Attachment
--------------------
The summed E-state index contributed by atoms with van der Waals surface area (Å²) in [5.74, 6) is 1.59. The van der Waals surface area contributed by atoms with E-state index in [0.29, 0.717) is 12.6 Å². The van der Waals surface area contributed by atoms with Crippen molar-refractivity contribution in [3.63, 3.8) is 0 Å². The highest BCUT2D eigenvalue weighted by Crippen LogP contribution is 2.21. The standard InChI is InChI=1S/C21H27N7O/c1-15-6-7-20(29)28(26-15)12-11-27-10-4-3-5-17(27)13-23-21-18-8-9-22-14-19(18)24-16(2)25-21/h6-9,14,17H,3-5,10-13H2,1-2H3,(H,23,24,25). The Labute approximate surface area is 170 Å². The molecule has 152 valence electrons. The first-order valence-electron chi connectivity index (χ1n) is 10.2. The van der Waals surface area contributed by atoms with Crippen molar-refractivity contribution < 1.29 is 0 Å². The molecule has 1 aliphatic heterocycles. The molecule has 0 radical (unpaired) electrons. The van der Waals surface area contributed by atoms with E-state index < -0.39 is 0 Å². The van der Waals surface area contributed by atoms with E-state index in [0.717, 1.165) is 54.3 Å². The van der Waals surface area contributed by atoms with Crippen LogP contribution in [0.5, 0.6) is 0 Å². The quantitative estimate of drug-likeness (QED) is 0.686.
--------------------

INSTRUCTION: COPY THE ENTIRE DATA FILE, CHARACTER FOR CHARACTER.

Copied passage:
The summed E-state index contributed by atoms with van der Waals surface area (Å²) in [5.74, 6) is 1.59. The van der Waals surface area contributed by atoms with E-state index in [0.29, 0.717) is 12.6 Å². The van der Waals surface area contributed by atoms with Crippen molar-refractivity contribution in [3.63, 3.8) is 0 Å². The highest BCUT2D eigenvalue weighted by Crippen LogP contribution is 2.21. The standard InChI is InChI=1S/C21H27N7O/c1-15-6-7-20(29)28(26-15)12-11-27-10-4-3-5-17(27)13-23-21-18-8-9-22-14-19(18)24-16(2)25-21/h6-9,14,17H,3-5,10-13H2,1-2H3,(H,23,24,25). The Labute approximate surface area is 170 Å². The molecule has 152 valence electrons. The first-order valence-electron chi connectivity index (χ1n) is 10.2. The van der Waals surface area contributed by atoms with Crippen molar-refractivity contribution < 1.29 is 0 Å². The molecule has 1 aliphatic heterocycles. The molecule has 0 radical (unpaired) electrons. The van der Waals surface area contributed by atoms with E-state index < -0.39 is 0 Å². The van der Waals surface area contributed by atoms with E-state index in [0.717, 1.165) is 54.3 Å². The van der Waals surface area contributed by atoms with Crippen LogP contribution in [0.5, 0.6) is 0 Å². The quantitative estimate of drug-likeness (QED) is 0.686.